When she introduced me, a tough looking inmate (*Tanesha) immediately tried to intimidate me. She scoffed and asked me if I'd ever been an addict. Pretty soon most of the women in the room were smirking at me. Boom -- judged. And I hadn't even said a word yet.
Dylan Farrow deserves to be in New York Magazine's "brilliant" category for her courage, as well as the comfort and strength her words give to so many. I stand behind Dylan and I call on others to do the same, no matter how uncomfortable the subject matter.
Not feeling the love? Sorry, but when I consider these issues, I just can't. I hear the kinder, gentler tone. I note the warm and fuzzy optics. But as for the prospect of real change -- no. I don't see it.
Eleven days ago, the New York Times published an open letter penned by Dylan Farrow detailing the abuse she endured at the hands of her adoptive fathe...
We've all been trained to believe, since childhood, that sexual predators are true crazies, deviants, and the stranger in the black sedan cruising the playground for victims.
Is Kristof justified in lending his New York Times megaphone to launch what is effectively Dylan's call for a sort of cultural blacklisting of Woody Allen -- a trial by media because it's too late for a trial by court?
We need to talk to our children consistently about these and other dangers, not to scare them but to inform them and to insure that if and when they are in danger they know who they can reach out to and confide in.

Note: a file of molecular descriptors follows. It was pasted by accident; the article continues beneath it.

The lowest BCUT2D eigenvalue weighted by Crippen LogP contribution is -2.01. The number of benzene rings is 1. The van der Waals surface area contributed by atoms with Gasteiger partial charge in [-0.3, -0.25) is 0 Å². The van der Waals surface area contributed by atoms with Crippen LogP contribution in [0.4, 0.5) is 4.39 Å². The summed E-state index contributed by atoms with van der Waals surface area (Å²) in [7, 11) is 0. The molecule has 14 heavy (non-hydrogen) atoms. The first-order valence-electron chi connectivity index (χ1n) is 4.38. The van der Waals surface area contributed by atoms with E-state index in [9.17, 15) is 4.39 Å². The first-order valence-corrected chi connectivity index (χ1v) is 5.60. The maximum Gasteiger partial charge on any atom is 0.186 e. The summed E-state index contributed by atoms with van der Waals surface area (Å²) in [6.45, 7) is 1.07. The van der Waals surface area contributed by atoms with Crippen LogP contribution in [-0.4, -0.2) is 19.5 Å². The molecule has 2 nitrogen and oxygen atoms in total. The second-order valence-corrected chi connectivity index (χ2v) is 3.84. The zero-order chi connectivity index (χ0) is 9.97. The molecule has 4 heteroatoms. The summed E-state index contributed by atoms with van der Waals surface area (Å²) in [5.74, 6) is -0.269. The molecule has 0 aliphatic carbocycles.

There is quite a bit of research done on sex offenders who have physical contact with their victims, but, research on Internet child pornography offenders and what type of danger they pose to children is still relatively new. One way to learn more about these perpetrators is through their arrest records.
I was in the darkness. The story of Batman helped me realize I could wrap it around my arms like a security blanket. Or a cape. The yellow symbol on my chest was my light defended by a black creature more powerful than anything crime could throw at me.
While the Sandusky and Pellebon cases are separated by four states, more than a thousand miles, and at least eight alleged victims, the cases bear striking similarities.
If Chris Brown were to admit that he was sexually abused without showing any level of self-perceived control of the situation, where would the narrative have went?
There is something about her eyes. Big, round saucers brimming with innocence that can see right through you. A dark scar runs down her cheek, a permanent tear for a girl who has a lot to cry about but instead smiles.
On the day after I realized I am a lesbian, I invited over the woman I was in love with (we hadn't been together in any sexual way; we had not even hugged or kissed) so that we could watch Oprah's Super Soul Sunday. The guest was Brené Brown, whose new book was about vulnerability.
You'd think that a bill to give victims of childhood sexual abuse more time to file a lawsuit would be the sort of non-controversial legislation that politicians would rush to champion. Well, you'd be wrong.
He cared for her and assisted his wife in helping with her severely disabled 14-year-old daughter. According to prosecutors, the girl was physically, mentally and developmentally disabled. She couldn't walk or talk. But that didn't stop 27-year-old Carlos Mesinas from raping her.
That said, I continue to maintain we don't do enough for victims of child sex abuse. We don't do enough to the monsters who prey on young children. We give too many second (and third) chances and then we wonder what went wrong.